I just spent the last 3 days in Porto with another 2,300 WordPressers at the first in-person WordCamp Europe since Berlin 2019. I had a blast, held a nice (yet long) workshop, spoke to many, but got tired too soon.
Later on, I realized that that tiredness was something more serious – in fact I tested positive against COVID for the first time in my life, and I’m now in self-isolation hoping it won’t last long… Another 7 days without my kid – send help!
Anyhow, what really struck me at WCEU 2022, and based on various chats and some data that I’ll share below, is that the WooCommerce ecosystem is in trouble.
A nicer way to put that? WooCommerce is not moving forward as fast as it should, and unless some key issues are addressed right now, in a few years time we all may pay the consequences.
Please note, this is not a rant. It’s a proper analysis, full of actionable information.
@ WooCommerce team - if you're reading this - my plan is to give you constructive feedback and tell you what the community (really) thinks, needs and wants, so that you can get a better picture of the current situation. I know you've already started working on this, so this is just a recap/reminder and a way to get the whole community realigned.
In this post, I will share my worries, my fears, the current WooCommerce issues, some data I collected at WCEU 2022 and then a list of actionable solutions that may be implemented in order to clear the backlog and get back on track – asap. Enjoy!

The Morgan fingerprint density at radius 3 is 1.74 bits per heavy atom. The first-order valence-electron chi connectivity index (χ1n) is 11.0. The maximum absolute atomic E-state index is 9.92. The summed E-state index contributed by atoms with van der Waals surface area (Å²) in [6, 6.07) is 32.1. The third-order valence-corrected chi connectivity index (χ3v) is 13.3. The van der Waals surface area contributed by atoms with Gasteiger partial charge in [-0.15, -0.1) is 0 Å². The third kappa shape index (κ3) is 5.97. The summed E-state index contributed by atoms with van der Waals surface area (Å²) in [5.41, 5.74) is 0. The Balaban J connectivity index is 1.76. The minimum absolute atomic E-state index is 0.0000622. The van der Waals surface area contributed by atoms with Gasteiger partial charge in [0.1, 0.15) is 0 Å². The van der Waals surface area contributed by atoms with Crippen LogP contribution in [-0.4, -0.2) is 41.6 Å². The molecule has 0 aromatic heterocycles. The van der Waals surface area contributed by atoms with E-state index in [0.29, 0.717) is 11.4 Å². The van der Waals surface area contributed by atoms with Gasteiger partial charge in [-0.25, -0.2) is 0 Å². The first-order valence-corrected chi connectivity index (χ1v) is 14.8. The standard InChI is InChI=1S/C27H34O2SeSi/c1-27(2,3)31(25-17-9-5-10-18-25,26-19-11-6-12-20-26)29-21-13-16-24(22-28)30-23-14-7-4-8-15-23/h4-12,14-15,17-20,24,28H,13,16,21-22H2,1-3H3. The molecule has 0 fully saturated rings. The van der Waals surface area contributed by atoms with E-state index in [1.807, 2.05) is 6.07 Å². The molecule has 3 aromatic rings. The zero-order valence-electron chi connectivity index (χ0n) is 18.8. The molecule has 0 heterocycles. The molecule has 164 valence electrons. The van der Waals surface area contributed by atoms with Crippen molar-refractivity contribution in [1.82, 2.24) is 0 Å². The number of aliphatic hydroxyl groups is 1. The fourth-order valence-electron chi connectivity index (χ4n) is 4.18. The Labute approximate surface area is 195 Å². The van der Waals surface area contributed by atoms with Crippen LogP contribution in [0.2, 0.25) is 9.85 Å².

WCEU 2022 and WooCommerce
Once again, I can’t speak highly enough of the incredible work that was put in by volunteers, organizers, sponsors and third parties. Surely, 2,300 attendees went back home happy (some of them are still living the dream in Porto, alright).
Yet, no event is 100% perfect. You can’t win them all. The post-event survey will be a super useful tool for some valuable feedback, and therefore I’m already looking forward to WCEU Athens 2023.
But back on the WooCommerce topic:
- There were 20 tables at contributor day. WooCommerce wasn’t one of them.
- There were 45 talks and workshops. Not a single one was about WooCommerce (I later found out thanks to Darren Ethier that there was one – “The future of commerce in WordPress with Full Site Editing”. Yet, this is still not enough. Read on to understand why)
- I pitched 3 talks for WCEU: two were about WooCommerce, one was about creating online courses. And for the first time ever I was selected as a speaker! But guess which one was picked…
- The closing talk, “In conversation with Matt and Josepha” (which was not as controversial as in the previous years), and unless I fell asleep due to incoming COVID, didn’t feature a single question/answer re: WooCommerce
There is also a very bright side:
- WooCommerce was one of the sponsors and had a physical presence at the conference
- WooCommerce held an evening meetup to get the community together, and I managed to have very good chats, especially with brand new employees
- WooCommerce hired, on top of the others which I didn’t know, my friend Ronald Gijsel. And that makes me feel so optimistic about the future of the plugin
TLDR: there is a need to keep talking about WooCommerce, to keep listening to the community, to keep developing it together. Let’s do it. Here are 10 solutions by yours truly to get started asap.
A public WooCommerce roadmap